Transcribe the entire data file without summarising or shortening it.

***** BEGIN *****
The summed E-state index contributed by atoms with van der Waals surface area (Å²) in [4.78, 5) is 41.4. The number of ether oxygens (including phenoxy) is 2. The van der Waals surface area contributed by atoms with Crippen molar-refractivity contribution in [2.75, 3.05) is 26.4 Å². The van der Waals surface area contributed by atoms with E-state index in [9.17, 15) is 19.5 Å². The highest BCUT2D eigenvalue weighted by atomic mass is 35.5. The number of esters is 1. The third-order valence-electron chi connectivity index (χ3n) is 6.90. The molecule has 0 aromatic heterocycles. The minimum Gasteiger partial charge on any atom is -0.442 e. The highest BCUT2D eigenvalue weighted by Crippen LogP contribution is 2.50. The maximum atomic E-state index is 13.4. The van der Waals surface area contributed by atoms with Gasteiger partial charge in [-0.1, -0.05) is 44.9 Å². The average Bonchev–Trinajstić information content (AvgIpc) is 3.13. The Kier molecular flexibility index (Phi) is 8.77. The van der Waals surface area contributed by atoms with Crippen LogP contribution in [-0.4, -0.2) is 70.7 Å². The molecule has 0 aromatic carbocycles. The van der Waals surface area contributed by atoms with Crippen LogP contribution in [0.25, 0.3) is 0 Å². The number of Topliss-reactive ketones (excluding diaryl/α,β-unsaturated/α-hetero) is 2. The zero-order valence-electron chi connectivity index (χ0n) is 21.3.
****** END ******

The summed E-state index contributed by atoms with van der Waals surface area (Å²) in [4.78, 5) is 41.4. The number of ether oxygens (including phenoxy) is 2. The van der Waals surface area contributed by atoms with Crippen molar-refractivity contribution in [2.75, 3.05) is 26.4 Å². The van der Waals surface area contributed by atoms with E-state index in [9.17, 15) is 19.5 Å². The highest BCUT2D eigenvalue weighted by atomic mass is 35.5. The number of esters is 1. The third-order valence-electron chi connectivity index (χ3n) is 6.90. The molecule has 0 aromatic heterocycles. The minimum Gasteiger partial charge on any atom is -0.442 e. The highest BCUT2D eigenvalue weighted by Crippen LogP contribution is 2.50. The maximum atomic E-state index is 13.4. The van der Waals surface area contributed by atoms with Gasteiger partial charge in [-0.1, -0.05) is 44.9 Å². The average Bonchev–Trinajstić information content (AvgIpc) is 3.13. The Kier molecular flexibility index (Phi) is 8.77. The van der Waals surface area contributed by atoms with Crippen LogP contribution in [-0.4, -0.2) is 70.7 Å². The molecule has 0 aromatic carbocycles. The van der Waals surface area contributed by atoms with Crippen LogP contribution in [0.25, 0.3) is 0 Å². The number of Topliss-reactive ketones (excluding diaryl/α,β-unsaturated/α-hetero) is 2. The zero-order valence-electron chi connectivity index (χ0n) is 21.3.